Various instruments developed for field experiences and clinical practice also assess candidates’ disposition and proficiencies based on the unit’s conceptual framework and the QNPS. As described later in detail in this section, the unit utilizes the commercial product, TaskStream™ to assist each candidate in preparing an electronic portfolio (their E-Folio). In the E-Folio, candidates are expected to select artifacts to meet each unit learning outcome and write a rationale that includes their reasons for selecting that particular artifact and an explanation as to how that artifact demonstrates mastery of that learning outcome. They are also expected to write an overall reflection of the conceptual framework, “Together we shape the future through excellence in teaching, scholarship, and leadership.” All candidates are expected to demonstrate their knowledge, skills, and professional dispositions that support the unit’s conceptual framework by the end of their programs.
The unit assessment was developed to closely monitor each candidate’s educational performance throughout the program to observe growth. Candidate performance assessments are conducted at multiple points, and the transition points are referred to as “Checkpoints.” The detailed explanation for all levels, initial and advanced candidates, is summarized in the Unit Assessment Charts.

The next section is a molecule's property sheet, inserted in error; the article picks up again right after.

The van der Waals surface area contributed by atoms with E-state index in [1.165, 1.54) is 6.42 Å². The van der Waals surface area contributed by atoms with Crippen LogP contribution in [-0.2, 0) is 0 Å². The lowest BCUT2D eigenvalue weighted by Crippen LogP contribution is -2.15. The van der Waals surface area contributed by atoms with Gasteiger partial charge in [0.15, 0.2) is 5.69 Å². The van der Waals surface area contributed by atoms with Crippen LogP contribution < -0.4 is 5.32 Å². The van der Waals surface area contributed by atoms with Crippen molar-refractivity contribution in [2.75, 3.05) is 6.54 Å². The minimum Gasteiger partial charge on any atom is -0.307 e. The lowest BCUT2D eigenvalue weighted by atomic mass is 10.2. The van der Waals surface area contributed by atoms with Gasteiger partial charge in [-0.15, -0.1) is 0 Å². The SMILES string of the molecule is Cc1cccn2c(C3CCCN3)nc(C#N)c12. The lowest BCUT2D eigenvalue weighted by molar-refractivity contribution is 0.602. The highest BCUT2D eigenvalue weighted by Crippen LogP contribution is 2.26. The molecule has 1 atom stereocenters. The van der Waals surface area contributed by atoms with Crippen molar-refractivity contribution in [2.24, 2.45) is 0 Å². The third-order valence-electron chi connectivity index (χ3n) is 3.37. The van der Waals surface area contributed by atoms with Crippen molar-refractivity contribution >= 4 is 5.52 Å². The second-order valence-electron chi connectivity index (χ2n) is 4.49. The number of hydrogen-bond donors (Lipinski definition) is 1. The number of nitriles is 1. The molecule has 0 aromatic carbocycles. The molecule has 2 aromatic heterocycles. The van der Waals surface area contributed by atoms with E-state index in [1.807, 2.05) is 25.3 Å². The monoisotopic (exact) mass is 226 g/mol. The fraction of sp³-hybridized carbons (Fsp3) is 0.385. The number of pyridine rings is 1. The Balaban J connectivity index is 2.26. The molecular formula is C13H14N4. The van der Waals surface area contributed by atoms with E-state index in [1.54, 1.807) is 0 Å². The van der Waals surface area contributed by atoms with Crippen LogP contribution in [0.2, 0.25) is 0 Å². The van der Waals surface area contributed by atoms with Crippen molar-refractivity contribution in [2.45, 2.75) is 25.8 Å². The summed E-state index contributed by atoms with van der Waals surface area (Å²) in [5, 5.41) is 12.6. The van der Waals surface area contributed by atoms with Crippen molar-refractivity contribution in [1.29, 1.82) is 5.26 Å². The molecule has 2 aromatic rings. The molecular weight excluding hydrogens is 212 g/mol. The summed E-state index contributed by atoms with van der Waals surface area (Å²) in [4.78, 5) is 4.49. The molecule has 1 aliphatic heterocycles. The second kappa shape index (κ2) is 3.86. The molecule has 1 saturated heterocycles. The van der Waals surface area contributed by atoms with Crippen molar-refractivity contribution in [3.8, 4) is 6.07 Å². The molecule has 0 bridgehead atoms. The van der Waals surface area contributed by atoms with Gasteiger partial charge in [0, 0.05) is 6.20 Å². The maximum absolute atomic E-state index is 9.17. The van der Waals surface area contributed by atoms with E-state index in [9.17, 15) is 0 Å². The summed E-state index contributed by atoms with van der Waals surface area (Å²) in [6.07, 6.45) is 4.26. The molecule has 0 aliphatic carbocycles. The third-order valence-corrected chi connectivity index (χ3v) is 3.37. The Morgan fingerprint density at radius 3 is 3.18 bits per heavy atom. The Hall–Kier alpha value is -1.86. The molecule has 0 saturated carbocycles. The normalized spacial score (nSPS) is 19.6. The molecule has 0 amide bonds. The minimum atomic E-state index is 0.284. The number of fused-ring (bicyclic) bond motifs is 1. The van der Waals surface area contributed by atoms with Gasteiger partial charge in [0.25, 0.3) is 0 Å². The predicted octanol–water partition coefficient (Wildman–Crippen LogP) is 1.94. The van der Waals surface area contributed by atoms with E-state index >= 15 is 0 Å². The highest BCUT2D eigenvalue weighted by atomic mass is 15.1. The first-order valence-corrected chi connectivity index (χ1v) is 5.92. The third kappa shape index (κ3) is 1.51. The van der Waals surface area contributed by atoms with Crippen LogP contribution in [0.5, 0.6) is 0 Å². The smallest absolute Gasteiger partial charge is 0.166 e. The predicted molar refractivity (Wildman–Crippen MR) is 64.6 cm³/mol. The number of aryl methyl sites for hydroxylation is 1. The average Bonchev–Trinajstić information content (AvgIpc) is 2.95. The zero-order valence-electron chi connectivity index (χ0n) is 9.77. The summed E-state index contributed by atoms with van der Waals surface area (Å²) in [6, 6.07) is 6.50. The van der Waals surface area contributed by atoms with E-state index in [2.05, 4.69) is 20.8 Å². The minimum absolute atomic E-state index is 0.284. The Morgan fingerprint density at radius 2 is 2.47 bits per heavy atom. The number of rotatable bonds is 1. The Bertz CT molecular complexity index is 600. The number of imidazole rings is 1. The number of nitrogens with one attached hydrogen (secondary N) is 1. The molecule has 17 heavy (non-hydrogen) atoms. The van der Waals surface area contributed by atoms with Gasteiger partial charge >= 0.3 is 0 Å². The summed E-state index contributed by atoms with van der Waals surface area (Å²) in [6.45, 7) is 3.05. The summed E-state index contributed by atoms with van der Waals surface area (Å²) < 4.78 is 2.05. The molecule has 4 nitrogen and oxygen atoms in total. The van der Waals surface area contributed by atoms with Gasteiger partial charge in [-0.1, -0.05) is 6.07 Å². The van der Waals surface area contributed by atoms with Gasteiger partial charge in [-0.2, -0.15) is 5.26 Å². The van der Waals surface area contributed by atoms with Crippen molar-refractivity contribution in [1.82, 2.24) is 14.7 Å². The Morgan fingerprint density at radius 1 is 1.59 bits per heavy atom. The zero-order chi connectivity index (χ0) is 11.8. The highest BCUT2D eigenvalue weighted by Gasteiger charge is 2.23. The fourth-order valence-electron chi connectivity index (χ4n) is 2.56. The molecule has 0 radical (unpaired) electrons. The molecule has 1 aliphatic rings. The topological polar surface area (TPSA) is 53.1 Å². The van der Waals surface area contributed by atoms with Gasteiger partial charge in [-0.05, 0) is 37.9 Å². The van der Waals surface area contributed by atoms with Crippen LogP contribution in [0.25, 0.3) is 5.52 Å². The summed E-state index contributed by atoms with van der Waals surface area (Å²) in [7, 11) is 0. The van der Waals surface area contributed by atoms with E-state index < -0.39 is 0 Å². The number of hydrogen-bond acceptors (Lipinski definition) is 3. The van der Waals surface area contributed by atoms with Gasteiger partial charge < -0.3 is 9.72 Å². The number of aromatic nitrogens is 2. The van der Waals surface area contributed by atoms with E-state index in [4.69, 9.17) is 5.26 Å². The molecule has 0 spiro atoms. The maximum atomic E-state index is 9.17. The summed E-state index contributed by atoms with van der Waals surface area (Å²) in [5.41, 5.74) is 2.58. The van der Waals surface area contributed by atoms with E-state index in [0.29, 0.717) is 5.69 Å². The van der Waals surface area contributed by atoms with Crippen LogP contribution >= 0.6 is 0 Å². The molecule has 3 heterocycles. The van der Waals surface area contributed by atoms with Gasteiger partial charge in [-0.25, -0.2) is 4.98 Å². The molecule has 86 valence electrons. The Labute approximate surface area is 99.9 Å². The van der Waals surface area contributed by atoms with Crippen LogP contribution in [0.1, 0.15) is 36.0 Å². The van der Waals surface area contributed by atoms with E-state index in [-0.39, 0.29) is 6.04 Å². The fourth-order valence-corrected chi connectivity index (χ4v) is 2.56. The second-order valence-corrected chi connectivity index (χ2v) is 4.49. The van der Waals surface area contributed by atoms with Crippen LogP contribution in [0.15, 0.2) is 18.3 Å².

Key assessments include course assignments and Grade Point Averages (GPA), a written Statement of Philosophy, a Diversity Questionnaire, the Classroom Performance Assessment (CPA), the Professional Practices Indicators (PPI), the Professional Dispositions Indicators (PDI), an Exit Survey, and a Post Graduation Survey. Some programs also have content tests or other program-specific requirements.
Evaluation of the Unit Assessment System
A wide range of stakeholders are involved in evaluating the unit assessment system. In addition to IRTE reviewers, the assessment system is reviewed by the university committee preparing for SACS accreditation. Candidates have opportunity to provide input via the course evaluations and the Exit Survey. Faculty members provide feedback during departmental meetings and monthly Shaping the Future meetings. Representatives from the SEC, partner schools, other colleges and educational institutes, candidates, graduates, mentors, and faculty members participate in Education Partners’ meetings twice yearly specifically the review, evaluate, and provide feedback on all unit activities.